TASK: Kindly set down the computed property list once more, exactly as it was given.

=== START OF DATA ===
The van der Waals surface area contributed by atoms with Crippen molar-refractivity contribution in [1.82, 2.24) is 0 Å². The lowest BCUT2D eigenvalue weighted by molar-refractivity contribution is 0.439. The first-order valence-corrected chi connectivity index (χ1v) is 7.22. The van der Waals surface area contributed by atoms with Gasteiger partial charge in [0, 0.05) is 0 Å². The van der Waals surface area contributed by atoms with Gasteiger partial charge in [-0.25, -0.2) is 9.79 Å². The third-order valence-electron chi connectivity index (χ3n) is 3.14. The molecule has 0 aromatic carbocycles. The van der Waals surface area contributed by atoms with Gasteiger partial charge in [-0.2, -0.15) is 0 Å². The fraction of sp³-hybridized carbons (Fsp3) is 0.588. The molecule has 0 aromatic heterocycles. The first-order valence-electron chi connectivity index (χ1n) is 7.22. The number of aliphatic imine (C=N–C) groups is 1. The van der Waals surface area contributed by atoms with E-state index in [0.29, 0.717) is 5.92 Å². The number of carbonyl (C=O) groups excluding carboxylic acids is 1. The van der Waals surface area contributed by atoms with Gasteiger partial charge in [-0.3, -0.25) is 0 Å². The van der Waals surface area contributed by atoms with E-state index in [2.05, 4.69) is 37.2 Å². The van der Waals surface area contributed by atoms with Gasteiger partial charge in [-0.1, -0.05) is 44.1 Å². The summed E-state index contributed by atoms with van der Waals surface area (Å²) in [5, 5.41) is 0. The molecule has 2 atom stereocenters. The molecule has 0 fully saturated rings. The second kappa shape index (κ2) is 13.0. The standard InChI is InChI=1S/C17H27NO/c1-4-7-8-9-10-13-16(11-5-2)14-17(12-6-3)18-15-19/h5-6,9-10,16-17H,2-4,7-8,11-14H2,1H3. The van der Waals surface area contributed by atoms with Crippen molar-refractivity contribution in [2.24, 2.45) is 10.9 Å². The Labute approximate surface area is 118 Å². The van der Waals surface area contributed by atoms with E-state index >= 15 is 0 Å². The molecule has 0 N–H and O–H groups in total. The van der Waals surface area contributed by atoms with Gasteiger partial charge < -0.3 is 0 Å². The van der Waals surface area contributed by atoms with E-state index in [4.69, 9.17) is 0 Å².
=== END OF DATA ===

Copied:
The van der Waals surface area contributed by atoms with Crippen molar-refractivity contribution in [1.82, 2.24) is 0 Å². The lowest BCUT2D eigenvalue weighted by molar-refractivity contribution is 0.439. The first-order valence-corrected chi connectivity index (χ1v) is 7.22. The van der Waals surface area contributed by atoms with Gasteiger partial charge in [0, 0.05) is 0 Å². The van der Waals surface area contributed by atoms with Gasteiger partial charge in [-0.25, -0.2) is 9.79 Å². The third-order valence-electron chi connectivity index (χ3n) is 3.14. The molecule has 0 aromatic carbocycles. The van der Waals surface area contributed by atoms with Gasteiger partial charge in [-0.2, -0.15) is 0 Å². The fraction of sp³-hybridized carbons (Fsp3) is 0.588. The molecule has 0 aromatic heterocycles. The first-order valence-electron chi connectivity index (χ1n) is 7.22. The number of aliphatic imine (C=N–C) groups is 1. The van der Waals surface area contributed by atoms with E-state index in [0.29, 0.717) is 5.92 Å². The number of carbonyl (C=O) groups excluding carboxylic acids is 1. The van der Waals surface area contributed by atoms with Gasteiger partial charge in [-0.3, -0.25) is 0 Å². The van der Waals surface area contributed by atoms with E-state index in [2.05, 4.69) is 37.2 Å². The van der Waals surface area contributed by atoms with Gasteiger partial charge in [-0.1, -0.05) is 44.1 Å². The summed E-state index contributed by atoms with van der Waals surface area (Å²) in [5, 5.41) is 0. The molecule has 2 atom stereocenters. The molecule has 0 fully saturated rings. The second kappa shape index (κ2) is 13.0. The standard InChI is InChI=1S/C17H27NO/c1-4-7-8-9-10-13-16(11-5-2)14-17(12-6-3)18-15-19/h5-6,9-10,16-17H,2-4,7-8,11-14H2,1H3. The van der Waals surface area contributed by atoms with Crippen molar-refractivity contribution in [2.24, 2.45) is 10.9 Å². The Labute approximate surface area is 118 Å². The van der Waals surface area contributed by atoms with E-state index >= 15 is 0 Å². The molecule has 0 N–H and O–H groups in total. The van der Waals surface area contributed by atoms with Gasteiger partial charge < -0.3 is 0 Å². The van der Waals surface area contributed by atoms with E-state index in [4.69, 9.17) is 0 Å².